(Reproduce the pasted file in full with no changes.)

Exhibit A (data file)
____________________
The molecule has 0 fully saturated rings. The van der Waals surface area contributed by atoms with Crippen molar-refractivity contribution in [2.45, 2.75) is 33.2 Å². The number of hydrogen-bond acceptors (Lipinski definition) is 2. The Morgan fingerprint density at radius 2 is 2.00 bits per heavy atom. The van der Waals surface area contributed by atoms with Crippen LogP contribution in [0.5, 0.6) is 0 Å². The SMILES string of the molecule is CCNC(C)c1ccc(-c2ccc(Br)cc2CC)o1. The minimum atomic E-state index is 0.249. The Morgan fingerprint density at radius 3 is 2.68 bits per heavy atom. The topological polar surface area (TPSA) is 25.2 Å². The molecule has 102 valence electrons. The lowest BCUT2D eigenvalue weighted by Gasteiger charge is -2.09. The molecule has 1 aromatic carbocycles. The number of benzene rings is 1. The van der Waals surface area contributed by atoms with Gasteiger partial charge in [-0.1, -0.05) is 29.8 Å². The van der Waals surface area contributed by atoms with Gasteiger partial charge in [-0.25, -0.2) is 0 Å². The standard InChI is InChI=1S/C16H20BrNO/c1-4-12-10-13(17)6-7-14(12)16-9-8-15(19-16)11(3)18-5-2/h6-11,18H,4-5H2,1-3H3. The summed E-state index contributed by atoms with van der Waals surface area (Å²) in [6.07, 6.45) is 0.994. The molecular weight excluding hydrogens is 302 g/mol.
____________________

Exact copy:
The molecule has 0 fully saturated rings. The van der Waals surface area contributed by atoms with Crippen molar-refractivity contribution in [2.45, 2.75) is 33.2 Å². The number of hydrogen-bond acceptors (Lipinski definition) is 2. The Morgan fingerprint density at radius 2 is 2.00 bits per heavy atom. The van der Waals surface area contributed by atoms with Crippen LogP contribution in [0.5, 0.6) is 0 Å². The SMILES string of the molecule is CCNC(C)c1ccc(-c2ccc(Br)cc2CC)o1. The minimum atomic E-state index is 0.249. The Morgan fingerprint density at radius 3 is 2.68 bits per heavy atom. The topological polar surface area (TPSA) is 25.2 Å². The molecule has 102 valence electrons. The lowest BCUT2D eigenvalue weighted by Gasteiger charge is -2.09. The molecule has 1 aromatic carbocycles. The number of benzene rings is 1. The van der Waals surface area contributed by atoms with Gasteiger partial charge in [-0.1, -0.05) is 29.8 Å². The van der Waals surface area contributed by atoms with Gasteiger partial charge in [-0.25, -0.2) is 0 Å². The standard InChI is InChI=1S/C16H20BrNO/c1-4-12-10-13(17)6-7-14(12)16-9-8-15(19-16)11(3)18-5-2/h6-11,18H,4-5H2,1-3H3. The summed E-state index contributed by atoms with van der Waals surface area (Å²) in [6.07, 6.45) is 0.994. The molecular weight excluding hydrogens is 302 g/mol.